Apparently, nowadays it means:
1. Carrying your own bag of books to school and back.
2. Taking public transportation (... that's not an air-conditioned cab).
3. Not having someone pick up after you.
4. Not being able to watch the TV programmes you want after a certain time.
5. Sweating! (I shit you not.)
6. Not having an overseas holiday every time school's out.
7. Having to face up to the consequences of your own actions.
8. Not having an allowance that's the GDP of a small, developing African country with few natural resources.
9. Being scolded.
10. Not being allowed to back talk.
11. Not being allowed to dress or style their hair as you please.
12. Not getting everything you want.


So much for the other minor forms of suffering like disease, war, famine and drought. The Four Horsemen don't have a branch office in Singapore. For which I'm thankful, but not when we need to invent new forms of suffering like honest, hard physical work and being courteous or respectful just to feel at ease with the rest of the world.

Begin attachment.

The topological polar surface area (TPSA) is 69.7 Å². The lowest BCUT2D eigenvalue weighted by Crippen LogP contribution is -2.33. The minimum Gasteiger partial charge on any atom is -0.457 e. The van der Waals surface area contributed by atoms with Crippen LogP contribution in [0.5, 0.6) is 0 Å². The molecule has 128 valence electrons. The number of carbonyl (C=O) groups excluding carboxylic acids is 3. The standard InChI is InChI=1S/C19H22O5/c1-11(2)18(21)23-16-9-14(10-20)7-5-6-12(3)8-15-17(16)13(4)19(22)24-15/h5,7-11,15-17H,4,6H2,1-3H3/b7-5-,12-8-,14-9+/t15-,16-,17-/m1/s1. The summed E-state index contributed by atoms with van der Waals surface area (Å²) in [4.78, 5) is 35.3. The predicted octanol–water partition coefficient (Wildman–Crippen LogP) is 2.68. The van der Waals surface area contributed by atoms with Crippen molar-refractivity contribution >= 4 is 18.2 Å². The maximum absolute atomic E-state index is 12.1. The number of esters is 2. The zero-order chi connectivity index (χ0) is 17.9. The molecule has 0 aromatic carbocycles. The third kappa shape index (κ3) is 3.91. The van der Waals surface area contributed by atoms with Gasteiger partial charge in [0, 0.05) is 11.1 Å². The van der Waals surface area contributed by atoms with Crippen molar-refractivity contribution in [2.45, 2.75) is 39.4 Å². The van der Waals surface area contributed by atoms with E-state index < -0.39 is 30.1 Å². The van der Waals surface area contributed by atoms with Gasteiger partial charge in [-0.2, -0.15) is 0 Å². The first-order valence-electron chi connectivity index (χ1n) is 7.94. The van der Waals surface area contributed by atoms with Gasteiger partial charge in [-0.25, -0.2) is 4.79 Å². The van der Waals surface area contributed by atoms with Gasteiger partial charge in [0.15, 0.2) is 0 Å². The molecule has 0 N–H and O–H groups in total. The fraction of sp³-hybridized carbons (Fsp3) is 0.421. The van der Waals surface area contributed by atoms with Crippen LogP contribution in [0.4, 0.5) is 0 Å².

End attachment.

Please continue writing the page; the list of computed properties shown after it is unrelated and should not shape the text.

How does a child, having experienced nothing but material and physical comfort all her life, learn about growing up in an increasingly difficult world? How would she deal with bad things that will happen to her? Quit? And then what? Blame the System for making things difficult for her in the first place (like some students from my old school who'd blame everything and everyone, including their own indulgent parents, but themselves for the offenses they've committed)?

It's one thing to want to be a good parent to your child. But it's criminal to not prepare your child properly for adulthood, warts and all, and then unleashing them into a world that wouldn't give a rat's ass what happens to them.

* Which, suddenly, becomes the responsibility of teachers. Right. But when it is necessary to discipline and take them to task for their failures of self-control, these same parents swoop in and rescue their children from a fate worse than death (given the way some parents act in these situations, it has to be so).

This, here, is character-building for you. Singapore-style.

Tuesday, March 09, 2004

We now return to...

... the regularly scheduled mid-week frivolity:

You are Schroeder!

Which Peanuts Character are You?
brought to you by Quizilla

Monday, March 08, 2004

Small country, smaller minds

It's taken me a few days to stew about it. I'm finally ready to vent.